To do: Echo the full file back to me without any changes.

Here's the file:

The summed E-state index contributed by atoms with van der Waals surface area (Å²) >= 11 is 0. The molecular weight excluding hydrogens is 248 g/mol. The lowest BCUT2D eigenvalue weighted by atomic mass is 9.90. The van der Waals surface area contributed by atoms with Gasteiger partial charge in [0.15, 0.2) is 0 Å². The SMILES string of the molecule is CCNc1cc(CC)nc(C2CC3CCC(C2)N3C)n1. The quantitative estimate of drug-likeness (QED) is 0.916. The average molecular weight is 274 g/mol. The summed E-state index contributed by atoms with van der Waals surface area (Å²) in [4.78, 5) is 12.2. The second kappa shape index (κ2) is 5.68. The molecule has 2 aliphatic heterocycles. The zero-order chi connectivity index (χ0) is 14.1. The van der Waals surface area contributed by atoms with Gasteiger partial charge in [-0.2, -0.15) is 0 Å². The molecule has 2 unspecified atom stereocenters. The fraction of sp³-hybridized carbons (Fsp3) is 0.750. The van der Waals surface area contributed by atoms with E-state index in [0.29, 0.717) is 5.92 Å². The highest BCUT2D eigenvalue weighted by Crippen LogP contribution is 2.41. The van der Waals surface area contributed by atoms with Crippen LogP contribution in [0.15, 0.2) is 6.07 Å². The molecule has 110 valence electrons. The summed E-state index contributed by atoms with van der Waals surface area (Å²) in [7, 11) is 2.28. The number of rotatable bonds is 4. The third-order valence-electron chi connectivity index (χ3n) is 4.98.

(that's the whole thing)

The summed E-state index contributed by atoms with van der Waals surface area (Å²) >= 11 is 0. The molecular weight excluding hydrogens is 248 g/mol. The lowest BCUT2D eigenvalue weighted by atomic mass is 9.90. The van der Waals surface area contributed by atoms with Gasteiger partial charge in [0.15, 0.2) is 0 Å². The SMILES string of the molecule is CCNc1cc(CC)nc(C2CC3CCC(C2)N3C)n1. The quantitative estimate of drug-likeness (QED) is 0.916. The average molecular weight is 274 g/mol. The summed E-state index contributed by atoms with van der Waals surface area (Å²) in [4.78, 5) is 12.2. The second kappa shape index (κ2) is 5.68. The molecule has 2 aliphatic heterocycles. The zero-order chi connectivity index (χ0) is 14.1. The van der Waals surface area contributed by atoms with Gasteiger partial charge in [-0.2, -0.15) is 0 Å². The molecule has 2 unspecified atom stereocenters. The fraction of sp³-hybridized carbons (Fsp3) is 0.750. The van der Waals surface area contributed by atoms with E-state index in [0.29, 0.717) is 5.92 Å². The highest BCUT2D eigenvalue weighted by Crippen LogP contribution is 2.41. The van der Waals surface area contributed by atoms with Crippen LogP contribution in [0.15, 0.2) is 6.07 Å². The molecule has 110 valence electrons. The summed E-state index contributed by atoms with van der Waals surface area (Å²) in [7, 11) is 2.28. The number of rotatable bonds is 4. The third-order valence-electron chi connectivity index (χ3n) is 4.98.